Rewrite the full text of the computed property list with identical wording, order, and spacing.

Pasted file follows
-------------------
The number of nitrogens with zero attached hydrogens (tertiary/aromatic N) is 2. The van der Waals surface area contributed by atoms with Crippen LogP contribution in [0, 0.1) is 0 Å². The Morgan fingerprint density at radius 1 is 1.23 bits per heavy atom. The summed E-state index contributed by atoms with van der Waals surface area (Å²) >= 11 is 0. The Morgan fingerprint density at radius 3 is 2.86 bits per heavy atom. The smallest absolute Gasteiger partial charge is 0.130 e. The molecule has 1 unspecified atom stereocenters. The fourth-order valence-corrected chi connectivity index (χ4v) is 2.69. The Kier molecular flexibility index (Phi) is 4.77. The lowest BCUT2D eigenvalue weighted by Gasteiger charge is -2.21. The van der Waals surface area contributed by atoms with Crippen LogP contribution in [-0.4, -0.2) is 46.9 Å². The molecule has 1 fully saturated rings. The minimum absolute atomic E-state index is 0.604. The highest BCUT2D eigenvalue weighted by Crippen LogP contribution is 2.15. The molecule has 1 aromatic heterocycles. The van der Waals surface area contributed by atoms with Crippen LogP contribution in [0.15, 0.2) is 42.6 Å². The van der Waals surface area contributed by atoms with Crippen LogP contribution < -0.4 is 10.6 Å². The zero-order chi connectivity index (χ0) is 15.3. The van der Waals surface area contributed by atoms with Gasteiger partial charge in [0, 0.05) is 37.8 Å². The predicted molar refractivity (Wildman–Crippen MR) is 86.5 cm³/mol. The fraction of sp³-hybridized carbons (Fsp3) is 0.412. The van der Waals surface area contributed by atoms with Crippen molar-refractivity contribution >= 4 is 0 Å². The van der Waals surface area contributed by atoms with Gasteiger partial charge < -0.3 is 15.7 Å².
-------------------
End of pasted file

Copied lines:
The number of nitrogens with zero attached hydrogens (tertiary/aromatic N) is 2. The van der Waals surface area contributed by atoms with Crippen LogP contribution in [0, 0.1) is 0 Å². The Morgan fingerprint density at radius 1 is 1.23 bits per heavy atom. The summed E-state index contributed by atoms with van der Waals surface area (Å²) >= 11 is 0. The Morgan fingerprint density at radius 3 is 2.86 bits per heavy atom. The smallest absolute Gasteiger partial charge is 0.130 e. The molecule has 1 unspecified atom stereocenters. The fourth-order valence-corrected chi connectivity index (χ4v) is 2.69. The Kier molecular flexibility index (Phi) is 4.77. The lowest BCUT2D eigenvalue weighted by Gasteiger charge is -2.21. The van der Waals surface area contributed by atoms with Crippen LogP contribution in [-0.4, -0.2) is 46.9 Å². The molecule has 1 fully saturated rings. The minimum absolute atomic E-state index is 0.604. The highest BCUT2D eigenvalue weighted by Crippen LogP contribution is 2.15. The molecule has 1 aromatic heterocycles. The van der Waals surface area contributed by atoms with Crippen LogP contribution in [0.15, 0.2) is 42.6 Å². The van der Waals surface area contributed by atoms with Crippen LogP contribution < -0.4 is 10.6 Å². The zero-order chi connectivity index (χ0) is 15.3. The van der Waals surface area contributed by atoms with Gasteiger partial charge in [0, 0.05) is 37.8 Å². The predicted molar refractivity (Wildman–Crippen MR) is 86.5 cm³/mol. The fraction of sp³-hybridized carbons (Fsp3) is 0.412. The van der Waals surface area contributed by atoms with Crippen molar-refractivity contribution >= 4 is 0 Å². The van der Waals surface area contributed by atoms with Gasteiger partial charge < -0.3 is 15.7 Å².